Batteries are not atom bombs, integrated circuits or penicillin

People have lost their faith in the presidency, quantitative easing, the social value of Twitter, and even the decline of France. Yet they still have a childlike belief in the electric battery industry.

Americans buy Tesla stock, with or without earnings or tax subsidies. China and Europe make powerful commitments to zero-emissions electric vehicles. California and Australia jostle to “lead” in using battery storage for grid reliability. Korean chaebol take on huge, lossmaking contracts to supply batteries for automakers.

This ideology seems immune to fires in mobile phones, fading laptops, or collapsing prices for second-hand electric cars. “All these problems could be solved,” the after-dinner philosophers intone, “with some breakthroughs in battery technology.”

Batteries, though, are not atomic bombs, integrated circuits, or penicillin. With a great deal of effort on the part of engineers, you get progress, not breakthroughs. That progress will not come at a pace that can change the reality that fossil fuels store a great deal more energy in a smaller space at a low cost, at least not within the next decade.

It is tempting to think that the performance of batteries can improve as quickly as that of the microelectronics, software, and display screens they power. As a battery engineer friend of mine says, though, “batteries are a smokestack industry”.

Mind you, they are a smokestack industry that is growing pretty fast, thanks in part to the public policy commitments made to the electric vehicle industry, particularly in China. According to Christophe Pillot, of Avicenne Energy in Paris, global lithium ion battery demand for vehicles will grow from $15bn in 2016 to $28bn in 2020, and $38bn in 2025. Even so, Mr Pillot projects that plug-in hybrid electric vehicles and electric vehicles will have less than a 2 per cent share of the global market by 2020.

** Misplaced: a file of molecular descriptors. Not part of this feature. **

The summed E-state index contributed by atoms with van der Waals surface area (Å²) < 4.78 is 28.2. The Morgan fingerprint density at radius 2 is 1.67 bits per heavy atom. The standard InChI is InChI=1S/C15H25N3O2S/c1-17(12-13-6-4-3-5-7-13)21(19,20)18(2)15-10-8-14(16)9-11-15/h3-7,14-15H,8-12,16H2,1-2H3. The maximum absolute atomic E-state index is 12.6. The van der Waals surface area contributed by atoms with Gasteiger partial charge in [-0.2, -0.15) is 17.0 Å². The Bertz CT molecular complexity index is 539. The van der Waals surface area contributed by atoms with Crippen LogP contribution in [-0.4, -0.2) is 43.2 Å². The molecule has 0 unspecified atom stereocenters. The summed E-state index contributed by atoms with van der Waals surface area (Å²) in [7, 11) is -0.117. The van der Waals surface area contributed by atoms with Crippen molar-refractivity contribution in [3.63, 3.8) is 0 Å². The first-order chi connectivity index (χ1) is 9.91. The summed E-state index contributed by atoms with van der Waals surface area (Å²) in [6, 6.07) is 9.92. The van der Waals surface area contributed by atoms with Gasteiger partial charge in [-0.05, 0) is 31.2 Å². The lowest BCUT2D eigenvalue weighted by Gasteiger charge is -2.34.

Yet the performance of those EV batteries will, at best, grow at a much slower rate than their sales. Mr Pillot, whose forecasts have proven over time to be more accurate than those of industry evangelists, says: “This is not like semiconductors, it is chemistry, and improvements take a very long time. Looking at the past record, we can expect performance improvements of 5 per cent a year, not really more. And it is always a question of balance of lifetime, energy, and power. If you charge very fast, the lifetime will be very poor.”

Of course there will be new battery materials, and improvements in old materials. However, based on the industry’s record, it takes between 10 and 20 years to commercialise a new material. And the electrochemistry of the component for one new material has to be tested against that of the other components.

The prospective performance of new electronic devices can be reliably projected with computer models. Not so batteries. George Blomgren, an American PhD in physical chemistry who has been working on batteries for nearly 30 years, says devising models for batteries “is still a work in progress”. “In electronics you have a fixed lattice with electrons and holes, so it’s relatively easy. With batteries there are so many parts, and so much electrochemistry going on in three dimensions that putting it together in one model has eluded the field up to now.”

So as the Samsung Galaxy Note 7 battery fires proved, the rapid introduction of new battery designs is risky. As my battery engineer says: “Lithium ion batteries are so dangerous because they are so energetic. The way you make them more safe is by reducing their propensity to react, which means less performance and a long development and testing time.”

And, from the investors’ point of view, the gross margins are generally less than 10 per cent of revenues, which is not great compared to other “technology” industries. Large Japanese and Korean consumer electronics manufacturers were prepared to accept those thin profits as the cost of maintaining or building market share for their devices. American and European battery manufacturers stuck to specialised defence, space, and industrial applications.

Even now, as European carmakers are being forced away from their beloved diesel engine designs, they have chosen to procure battery cells from either Japanese or Korean manufacturers. That is an interesting implicit statement by a sophisticated group of industrialists. They are not betting their own development money on this generation of battery technology.

What if the automakers are right in the end, and we are pushing too fast for electric vehicle adoption? Then the billions spent trying for economies of scale using the technology visible today will be sitting as a sunk cost. I think of Baldwin Locomotive Works.

Baldwin’s vast Eddystone plant near Philadelphia was the Gigafactory of steam locomotives. It was the most efficient such plant in the world, which, along with impressive intellectual property and a skilled workforce, gave Baldwin market dominance as late as the early 1940s. But by 1949 there was no demand for steam locomotives. The Eddystone plant was shut down in 1956.

Baldwin was the best-in-class producer of an obsolete technology. The promoters of batteries for cars and the electric grid should keep its fate in mind.

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